Larian Studios Talk About Divine Divinity: Part II
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As a followup to a previous interview, Swen Vincke and Dirk De Boeck of Larian Studios answered a few more questions concerning their PC RPG, Divine Divinity.

In response to a question concerning Divine Divinity's story and its influences, Vincke and De Boeck said that the story was heavily influenced by the writing and imagery styles of novel writers J.R.R. Tolkien, Raymond E. Feist, and Robin Hobb. Without spoiling too much, the introductory story is split into two events which alternate to form the basic premise of the story. One event shows a cult summoning a divine being, then promptly attempting to slay her. The second event shows the hero fighting against a small horde of orcs; he manages to kill one and then decides to run, however he is shot with an arrow from an orc archer. The camera switches back to the cult event. This time, the cult has been successful in hiting the being with a ceremonial sword, but the being splits into three parts and disappears. The hero is shown again and is about to be killed by a orc but then there is a cataclysmic storm and an earthquake; a lighting bolt comes down and hits the hero, chasing the orcs away but leaving the hero unconscious. After a period of time, the hero gains partial consciousness and sees a cat sniffing him, but he moves slightly and the cat runs away but the hero falls unconscious again. The last scene shown is the hero waking up in the village of Aleroth and a man named Joram wishing to speak to him.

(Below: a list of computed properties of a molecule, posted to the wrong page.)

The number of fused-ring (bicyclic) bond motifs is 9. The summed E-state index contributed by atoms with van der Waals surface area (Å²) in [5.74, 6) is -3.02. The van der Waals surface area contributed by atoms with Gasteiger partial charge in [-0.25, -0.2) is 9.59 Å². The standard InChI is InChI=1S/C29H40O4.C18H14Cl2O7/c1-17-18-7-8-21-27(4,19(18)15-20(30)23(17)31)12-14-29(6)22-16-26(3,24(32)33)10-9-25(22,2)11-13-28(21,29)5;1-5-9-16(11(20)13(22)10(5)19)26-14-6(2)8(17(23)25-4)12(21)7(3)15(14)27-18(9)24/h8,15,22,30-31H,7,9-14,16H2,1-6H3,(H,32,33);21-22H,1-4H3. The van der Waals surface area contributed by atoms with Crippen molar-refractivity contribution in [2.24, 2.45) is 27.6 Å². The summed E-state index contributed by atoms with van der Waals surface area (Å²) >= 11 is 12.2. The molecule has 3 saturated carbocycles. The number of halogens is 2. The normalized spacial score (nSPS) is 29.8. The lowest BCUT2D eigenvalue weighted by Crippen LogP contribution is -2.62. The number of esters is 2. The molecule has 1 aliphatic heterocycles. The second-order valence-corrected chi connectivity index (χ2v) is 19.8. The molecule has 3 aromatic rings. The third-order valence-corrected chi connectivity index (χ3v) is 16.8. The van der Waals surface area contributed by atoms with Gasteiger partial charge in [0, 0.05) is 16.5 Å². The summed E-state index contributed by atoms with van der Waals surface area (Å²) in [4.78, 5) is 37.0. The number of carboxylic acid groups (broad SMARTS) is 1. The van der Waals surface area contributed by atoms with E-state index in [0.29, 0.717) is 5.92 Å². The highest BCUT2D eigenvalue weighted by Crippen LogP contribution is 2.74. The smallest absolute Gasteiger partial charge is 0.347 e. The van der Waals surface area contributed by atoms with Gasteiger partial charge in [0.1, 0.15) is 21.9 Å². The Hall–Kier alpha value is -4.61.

In response to a question about Divine Divinity's interface and controls, Vincke and De Boeck said that the interface should feel intuitive and similar to Diablo. They however noted that what will make Divine Divinity different from Diablo is that you can interact with the world more. For example, you can extract poison from a plant and then apply the poison on a weapon. They also added that their testers have been able to figure out the controls with little difficulty.

In reponse about how the detailed animation for the game's Player Characters, Vincke and De Boeck said that it took their artist, Kurt, two years just to finish the 160000 frames of animation for each of the six Player Characters. The main reason for this however was that each piece of equipment the character(s) pick up, it changes his/her appearance. Candidly, it was noted that their artist is now rather sensitive to the words Player Character.

Divine Divinity will be shown at the Electronic Consumer Trade Show(ECTS) this year. It is being published by CDV Software Entertainment AG, and is being developed by Larian Studios. The game's official website is There will also be a playable demo to be released soon.

by Rebecca Phoa    
Source: [CDV Software Entertainment AG]
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